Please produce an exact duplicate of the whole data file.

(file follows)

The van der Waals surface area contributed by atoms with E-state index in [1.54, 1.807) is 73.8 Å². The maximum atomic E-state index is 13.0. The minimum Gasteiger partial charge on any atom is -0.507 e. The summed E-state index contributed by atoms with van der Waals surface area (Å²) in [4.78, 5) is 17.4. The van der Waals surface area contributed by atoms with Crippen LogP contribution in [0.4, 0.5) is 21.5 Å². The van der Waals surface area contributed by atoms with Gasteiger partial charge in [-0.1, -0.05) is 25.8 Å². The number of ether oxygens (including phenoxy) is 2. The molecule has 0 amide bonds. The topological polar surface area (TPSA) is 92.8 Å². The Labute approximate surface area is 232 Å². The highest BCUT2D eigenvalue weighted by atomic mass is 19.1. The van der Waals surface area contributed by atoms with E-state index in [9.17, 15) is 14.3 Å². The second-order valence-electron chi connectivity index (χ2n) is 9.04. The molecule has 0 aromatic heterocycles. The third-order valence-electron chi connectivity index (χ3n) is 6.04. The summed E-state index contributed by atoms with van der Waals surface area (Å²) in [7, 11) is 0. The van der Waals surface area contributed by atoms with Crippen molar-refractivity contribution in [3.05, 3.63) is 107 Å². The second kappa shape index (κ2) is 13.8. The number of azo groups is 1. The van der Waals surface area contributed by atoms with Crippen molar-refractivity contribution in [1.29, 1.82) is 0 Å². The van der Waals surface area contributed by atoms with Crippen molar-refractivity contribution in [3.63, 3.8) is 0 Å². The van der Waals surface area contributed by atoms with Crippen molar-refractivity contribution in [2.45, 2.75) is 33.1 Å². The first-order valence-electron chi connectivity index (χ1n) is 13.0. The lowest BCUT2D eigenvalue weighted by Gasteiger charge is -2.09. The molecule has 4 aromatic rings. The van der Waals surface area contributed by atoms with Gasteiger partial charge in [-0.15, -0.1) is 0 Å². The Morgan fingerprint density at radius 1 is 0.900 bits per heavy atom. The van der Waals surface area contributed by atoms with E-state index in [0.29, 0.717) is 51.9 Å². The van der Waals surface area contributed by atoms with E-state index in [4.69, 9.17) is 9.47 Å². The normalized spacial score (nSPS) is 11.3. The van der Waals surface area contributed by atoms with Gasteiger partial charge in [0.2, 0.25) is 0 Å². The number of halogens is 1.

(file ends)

The van der Waals surface area contributed by atoms with E-state index in [1.54, 1.807) is 73.8 Å². The maximum atomic E-state index is 13.0. The minimum Gasteiger partial charge on any atom is -0.507 e. The summed E-state index contributed by atoms with van der Waals surface area (Å²) in [4.78, 5) is 17.4. The van der Waals surface area contributed by atoms with Crippen LogP contribution in [0.4, 0.5) is 21.5 Å². The van der Waals surface area contributed by atoms with Gasteiger partial charge in [-0.1, -0.05) is 25.8 Å². The number of ether oxygens (including phenoxy) is 2. The molecule has 0 amide bonds. The topological polar surface area (TPSA) is 92.8 Å². The Labute approximate surface area is 232 Å². The highest BCUT2D eigenvalue weighted by atomic mass is 19.1. The van der Waals surface area contributed by atoms with E-state index in [9.17, 15) is 14.3 Å². The second-order valence-electron chi connectivity index (χ2n) is 9.04. The molecule has 0 aromatic heterocycles. The third-order valence-electron chi connectivity index (χ3n) is 6.04. The summed E-state index contributed by atoms with van der Waals surface area (Å²) in [7, 11) is 0. The van der Waals surface area contributed by atoms with Crippen molar-refractivity contribution in [3.05, 3.63) is 107 Å². The second kappa shape index (κ2) is 13.8. The number of azo groups is 1. The van der Waals surface area contributed by atoms with Crippen molar-refractivity contribution in [1.29, 1.82) is 0 Å². The van der Waals surface area contributed by atoms with Crippen molar-refractivity contribution in [3.63, 3.8) is 0 Å². The van der Waals surface area contributed by atoms with Crippen molar-refractivity contribution in [2.45, 2.75) is 33.1 Å². The first-order valence-electron chi connectivity index (χ1n) is 13.0. The lowest BCUT2D eigenvalue weighted by Gasteiger charge is -2.09. The molecule has 4 aromatic rings. The van der Waals surface area contributed by atoms with Gasteiger partial charge in [-0.15, -0.1) is 0 Å². The Morgan fingerprint density at radius 1 is 0.900 bits per heavy atom. The van der Waals surface area contributed by atoms with E-state index in [0.29, 0.717) is 51.9 Å². The van der Waals surface area contributed by atoms with E-state index in [4.69, 9.17) is 9.47 Å². The normalized spacial score (nSPS) is 11.3. The van der Waals surface area contributed by atoms with Gasteiger partial charge in [0.2, 0.25) is 0 Å². The number of halogens is 1.